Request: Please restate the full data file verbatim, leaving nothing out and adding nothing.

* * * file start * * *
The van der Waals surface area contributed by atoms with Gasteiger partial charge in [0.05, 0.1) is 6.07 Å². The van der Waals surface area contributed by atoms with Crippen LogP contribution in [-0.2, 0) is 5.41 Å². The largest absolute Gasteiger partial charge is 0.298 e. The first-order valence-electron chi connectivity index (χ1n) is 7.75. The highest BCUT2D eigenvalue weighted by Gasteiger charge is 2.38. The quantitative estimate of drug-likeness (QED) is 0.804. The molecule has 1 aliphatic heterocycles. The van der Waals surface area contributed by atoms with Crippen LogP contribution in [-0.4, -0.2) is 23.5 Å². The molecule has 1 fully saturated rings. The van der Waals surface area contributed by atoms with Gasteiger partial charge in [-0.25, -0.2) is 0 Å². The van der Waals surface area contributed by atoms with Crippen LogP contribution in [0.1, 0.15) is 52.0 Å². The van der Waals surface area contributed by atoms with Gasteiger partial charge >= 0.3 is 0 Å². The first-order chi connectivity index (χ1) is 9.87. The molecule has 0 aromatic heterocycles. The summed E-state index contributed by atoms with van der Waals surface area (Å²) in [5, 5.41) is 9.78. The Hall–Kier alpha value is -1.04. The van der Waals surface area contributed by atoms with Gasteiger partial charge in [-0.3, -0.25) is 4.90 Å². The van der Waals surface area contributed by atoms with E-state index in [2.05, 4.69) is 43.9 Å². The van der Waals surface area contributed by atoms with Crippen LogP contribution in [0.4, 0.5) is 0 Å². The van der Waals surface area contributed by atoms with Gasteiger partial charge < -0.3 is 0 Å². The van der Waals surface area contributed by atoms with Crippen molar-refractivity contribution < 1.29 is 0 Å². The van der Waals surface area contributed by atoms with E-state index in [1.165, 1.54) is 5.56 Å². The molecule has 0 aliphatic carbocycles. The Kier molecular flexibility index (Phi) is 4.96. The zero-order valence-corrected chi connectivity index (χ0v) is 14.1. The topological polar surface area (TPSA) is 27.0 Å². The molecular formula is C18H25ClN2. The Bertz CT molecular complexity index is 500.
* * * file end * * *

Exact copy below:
The van der Waals surface area contributed by atoms with Gasteiger partial charge in [0.05, 0.1) is 6.07 Å². The van der Waals surface area contributed by atoms with Crippen LogP contribution in [-0.2, 0) is 5.41 Å². The largest absolute Gasteiger partial charge is 0.298 e. The first-order valence-electron chi connectivity index (χ1n) is 7.75. The highest BCUT2D eigenvalue weighted by Gasteiger charge is 2.38. The quantitative estimate of drug-likeness (QED) is 0.804. The molecule has 1 aliphatic heterocycles. The van der Waals surface area contributed by atoms with Crippen LogP contribution in [-0.4, -0.2) is 23.5 Å². The molecule has 1 fully saturated rings. The van der Waals surface area contributed by atoms with Gasteiger partial charge in [-0.25, -0.2) is 0 Å². The van der Waals surface area contributed by atoms with Crippen LogP contribution in [0.1, 0.15) is 52.0 Å². The van der Waals surface area contributed by atoms with Gasteiger partial charge >= 0.3 is 0 Å². The first-order chi connectivity index (χ1) is 9.87. The molecule has 0 aromatic heterocycles. The summed E-state index contributed by atoms with van der Waals surface area (Å²) in [5, 5.41) is 9.78. The Hall–Kier alpha value is -1.04. The van der Waals surface area contributed by atoms with Gasteiger partial charge in [-0.3, -0.25) is 4.90 Å². The van der Waals surface area contributed by atoms with E-state index in [2.05, 4.69) is 43.9 Å². The van der Waals surface area contributed by atoms with Crippen LogP contribution in [0.4, 0.5) is 0 Å². The van der Waals surface area contributed by atoms with Gasteiger partial charge < -0.3 is 0 Å². The van der Waals surface area contributed by atoms with Crippen molar-refractivity contribution < 1.29 is 0 Å². The van der Waals surface area contributed by atoms with E-state index in [1.165, 1.54) is 5.56 Å². The molecule has 0 aliphatic carbocycles. The Kier molecular flexibility index (Phi) is 4.96. The zero-order valence-corrected chi connectivity index (χ0v) is 14.1. The topological polar surface area (TPSA) is 27.0 Å². The molecular formula is C18H25ClN2. The Bertz CT molecular complexity index is 500.